Sorghum yield response to deficit irrigation

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Show simple item record Klocke, N. L. Currie, R. S. Tomsicek, D. J. Koehn, J. W. 2012-09-24T19:40:54Z 2012-09-24T19:40:54Z 9/24/2012
dc.description.abstract Because dwindling water supplies are limiting crop production, a field study was conducted during 2005-2009 in southwest Kansas to determine the yield response of grain sorghum to irrigation and evapotranspiration (ET[subscript]c) and to measure plant growth parameters and soil water use. Sorghum was grown in a five-year rotation of corn-cornwheat-sorghum-sunflower. Six irrigation treatments were imposed by applying 25 mm of irrigation every 6 to 26 days. Wheat stubble covered 59% to 68% of the soil surface soon after sorghum planting. Sorghum growth stages were not affected by irrigation treatments except maturity in the drier treatments. The soil retained nearly the same amount of dormant season precipitation across all irrigation treatments (34% to 41%), but the sorghum receiving the least irrigation was able to use 56 mm more stored soil water during the following growing season than in the fully irrigated treatment. Grain yield (GY) and total dry matter (DM) decreased significantly as irrigation decreased, but the GY and DM produced by the least irrigation were 91% and 89% of the full irrigation, respectively. Crop evapotranspiration (ET[subscript]c) decreased significantly (from 527 to 459 mm) as irrigation decreased. Because measured ET[subscript]c for the driest treatment was 87% of fully irrigated ET[subscript]c, a linear regression of GY data with respect to ET[subscript]c was not realistic until threshold values of ET[subscript]c (ET[subscript]c required to produce the first increment of grain) from prior field research were added to the data set. GY increased linearly with added irrigation, which was not expected because yield usually responds to irrigation in a diminishing-return fashion. In this case, sorghum, traditionally a dryland crop in the region, was able to utilize stored soil water following wheat to compensate for less irrigation. Small year-to-year variation in GY across irrigation treatments indicates that sorghum would be a good crop when water is very limited and would reduce potential income risk among years. Sorghum planted in part of an irrigated field would allow more water to be applied to a companion crop, such as corn, which needs more water but has more income potential. en_US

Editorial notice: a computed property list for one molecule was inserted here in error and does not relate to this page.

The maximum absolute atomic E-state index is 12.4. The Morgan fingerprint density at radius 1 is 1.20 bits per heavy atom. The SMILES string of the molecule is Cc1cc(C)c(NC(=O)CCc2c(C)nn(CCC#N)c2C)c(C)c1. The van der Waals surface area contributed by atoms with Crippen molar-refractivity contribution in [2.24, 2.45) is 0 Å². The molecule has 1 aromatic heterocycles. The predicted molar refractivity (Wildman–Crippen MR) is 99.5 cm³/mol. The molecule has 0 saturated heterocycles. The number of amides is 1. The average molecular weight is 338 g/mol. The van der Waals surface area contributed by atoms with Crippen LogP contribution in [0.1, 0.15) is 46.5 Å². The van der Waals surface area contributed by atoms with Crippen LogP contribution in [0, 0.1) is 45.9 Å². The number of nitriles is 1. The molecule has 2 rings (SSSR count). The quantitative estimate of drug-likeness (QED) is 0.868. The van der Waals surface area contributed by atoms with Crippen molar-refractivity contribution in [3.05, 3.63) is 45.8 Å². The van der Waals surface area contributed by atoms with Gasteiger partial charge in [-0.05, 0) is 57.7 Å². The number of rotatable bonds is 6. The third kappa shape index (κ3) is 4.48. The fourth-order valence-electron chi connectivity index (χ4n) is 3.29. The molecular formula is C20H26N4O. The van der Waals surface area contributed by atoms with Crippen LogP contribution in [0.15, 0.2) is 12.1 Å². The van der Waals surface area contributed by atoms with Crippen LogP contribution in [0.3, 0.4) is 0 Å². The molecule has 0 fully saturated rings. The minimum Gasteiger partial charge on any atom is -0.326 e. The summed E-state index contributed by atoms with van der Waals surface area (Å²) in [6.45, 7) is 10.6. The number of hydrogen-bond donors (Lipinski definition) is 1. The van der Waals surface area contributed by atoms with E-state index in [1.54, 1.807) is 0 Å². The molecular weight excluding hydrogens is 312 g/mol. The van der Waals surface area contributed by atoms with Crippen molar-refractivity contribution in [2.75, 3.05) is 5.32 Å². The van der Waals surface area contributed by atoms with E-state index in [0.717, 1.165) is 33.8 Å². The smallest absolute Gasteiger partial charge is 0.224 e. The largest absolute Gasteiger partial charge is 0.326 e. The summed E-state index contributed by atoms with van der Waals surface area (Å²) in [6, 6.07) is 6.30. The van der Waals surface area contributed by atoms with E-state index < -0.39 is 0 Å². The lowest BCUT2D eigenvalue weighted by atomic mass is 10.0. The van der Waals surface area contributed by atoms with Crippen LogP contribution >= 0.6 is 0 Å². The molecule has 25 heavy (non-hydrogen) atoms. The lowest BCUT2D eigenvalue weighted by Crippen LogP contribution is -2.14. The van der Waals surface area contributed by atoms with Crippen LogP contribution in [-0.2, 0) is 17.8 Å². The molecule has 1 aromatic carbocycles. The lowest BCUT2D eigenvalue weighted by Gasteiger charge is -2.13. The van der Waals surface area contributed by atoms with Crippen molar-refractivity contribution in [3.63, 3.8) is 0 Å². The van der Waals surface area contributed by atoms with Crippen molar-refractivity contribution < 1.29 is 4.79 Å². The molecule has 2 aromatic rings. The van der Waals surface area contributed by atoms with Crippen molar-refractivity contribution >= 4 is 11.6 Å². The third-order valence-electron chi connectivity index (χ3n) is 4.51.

dc.relation.uri en_US
dc.rights Copyright © 2012 American Society of Agricultural and Biological Engineers en_US
dc.subject Deficit irrigation en_US
dc.subject Irrigation en_US
dc.subject Irrigation management en_US
dc.subject Limited irrigation en_US
dc.subject Sorghum en_US
dc.title Sorghum yield response to deficit irrigation en_US
dc.type Article (publisher version) en_US 2012 en_US
dc.citation.epage 955 en_US
dc.citation.issue 3 en_US
dc.citation.jtitle Transactions of the ASABE en_US
dc.citation.spage 947 en_US
dc.citation.volume 55 en_US
dc.contributor.authoreid rscurrie en_US
dc.contributor.authoreid nklocke en_US
dc.contributor.authoreid dtomsice en_US
dc.contributor.authoreid jaylen en_US

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